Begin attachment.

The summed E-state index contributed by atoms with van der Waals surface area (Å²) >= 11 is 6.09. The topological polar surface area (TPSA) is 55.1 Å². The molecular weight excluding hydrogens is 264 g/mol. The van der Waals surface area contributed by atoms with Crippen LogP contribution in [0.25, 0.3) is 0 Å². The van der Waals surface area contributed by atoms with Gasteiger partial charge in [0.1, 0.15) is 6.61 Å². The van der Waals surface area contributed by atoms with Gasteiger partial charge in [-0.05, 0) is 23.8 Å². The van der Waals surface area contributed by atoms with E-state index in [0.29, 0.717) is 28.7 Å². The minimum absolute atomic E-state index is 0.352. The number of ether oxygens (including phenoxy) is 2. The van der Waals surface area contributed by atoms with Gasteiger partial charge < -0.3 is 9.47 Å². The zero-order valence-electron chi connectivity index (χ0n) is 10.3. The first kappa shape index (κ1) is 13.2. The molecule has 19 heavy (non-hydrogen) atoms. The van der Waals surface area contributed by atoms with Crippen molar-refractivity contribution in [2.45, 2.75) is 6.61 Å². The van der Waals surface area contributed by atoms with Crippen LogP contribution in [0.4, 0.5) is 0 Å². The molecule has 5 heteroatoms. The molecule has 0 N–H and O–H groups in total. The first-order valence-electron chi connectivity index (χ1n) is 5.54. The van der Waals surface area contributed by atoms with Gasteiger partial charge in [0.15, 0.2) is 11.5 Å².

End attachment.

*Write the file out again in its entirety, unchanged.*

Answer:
The summed E-state index contributed by atoms with van der Waals surface area (Å²) >= 11 is 6.09. The topological polar surface area (TPSA) is 55.1 Å². The molecular weight excluding hydrogens is 264 g/mol. The van der Waals surface area contributed by atoms with Crippen LogP contribution in [0.25, 0.3) is 0 Å². The van der Waals surface area contributed by atoms with Gasteiger partial charge in [0.1, 0.15) is 6.61 Å². The van der Waals surface area contributed by atoms with Gasteiger partial charge in [-0.05, 0) is 23.8 Å². The van der Waals surface area contributed by atoms with E-state index in [0.29, 0.717) is 28.7 Å². The minimum absolute atomic E-state index is 0.352. The number of ether oxygens (including phenoxy) is 2. The van der Waals surface area contributed by atoms with Gasteiger partial charge < -0.3 is 9.47 Å². The zero-order valence-electron chi connectivity index (χ0n) is 10.3. The first kappa shape index (κ1) is 13.2. The molecule has 19 heavy (non-hydrogen) atoms. The van der Waals surface area contributed by atoms with Crippen molar-refractivity contribution in [2.45, 2.75) is 6.61 Å². The van der Waals surface area contributed by atoms with Crippen LogP contribution in [0.4, 0.5) is 0 Å². The molecule has 5 heteroatoms. The molecule has 0 N–H and O–H groups in total. The first-order valence-electron chi connectivity index (χ1n) is 5.54. The van der Waals surface area contributed by atoms with Gasteiger partial charge in [0.15, 0.2) is 11.5 Å².